In the Chancellor’s Budget last July, the rules relating to taxing dividends were changed in a way which may help small investors but will have a significant impact on owners of private companies who are largely remunerated by taking dividends.
The first main change is that the level of tax on dividends has been increased by 7.5% across the board but at the same time the Government has abolished the “notional tax credit” on dividends so that the tax credit does not have to be added into your taxable income to work out whether you have to pay any additional tax. Also there is to be a £5,000 tax-free dividend allowance, so that the first £5,000 of dividends should be tax-free, therefore helping the small investor.
The Revenue has issued some examples as to how the rules will work in practice and these are available at www.gov.uk/government/publications/dividend-allowance-factsheet
While this change, which is intended to be effective from April 2016, will be helpful to individuals who do not have more than £5,000 of dividends each year, it is likely to create an additional tax burden for those who are remunerated from their businesses through the payment of dividends. It will also have a particularly harsh effect on discretionary trusts (otherwise known as flexible trusts or relevant property trusts) since, although it seems that the first £1,000 of dividends will only be taxed at 7.5%, the £5,000 dividend allowance is only available to individuals and therefore dividends over £1,000 received by discretionary trusts will be taxed at 38.1%. The same issues do not apply to life interest trusts. Since, as the beneficiary under those trusts has the right to the income, the same rules should apply to that beneficiary as will apply to individuals.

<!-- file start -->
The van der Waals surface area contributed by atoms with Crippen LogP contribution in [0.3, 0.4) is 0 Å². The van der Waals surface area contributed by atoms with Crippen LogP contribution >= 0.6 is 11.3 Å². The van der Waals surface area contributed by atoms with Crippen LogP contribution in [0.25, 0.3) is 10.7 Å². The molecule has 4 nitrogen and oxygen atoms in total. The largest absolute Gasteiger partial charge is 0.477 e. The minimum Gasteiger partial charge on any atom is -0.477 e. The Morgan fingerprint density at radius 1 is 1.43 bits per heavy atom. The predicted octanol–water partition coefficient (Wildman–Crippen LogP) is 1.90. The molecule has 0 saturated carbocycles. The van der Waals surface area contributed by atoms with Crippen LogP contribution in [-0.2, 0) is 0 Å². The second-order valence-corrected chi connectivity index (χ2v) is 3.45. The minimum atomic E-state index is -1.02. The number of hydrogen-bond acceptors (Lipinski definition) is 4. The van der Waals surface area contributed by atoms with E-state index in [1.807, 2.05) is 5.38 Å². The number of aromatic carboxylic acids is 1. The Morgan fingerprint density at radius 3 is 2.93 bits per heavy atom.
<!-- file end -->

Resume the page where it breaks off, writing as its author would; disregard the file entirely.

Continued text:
If you are involved with a trust and need advice on the effect of these changes or re-structuring the trust in the light of them, please contact Adam Bruce on (01267) 237441.
Please note that the information above may change prior to the new rules coming into effect.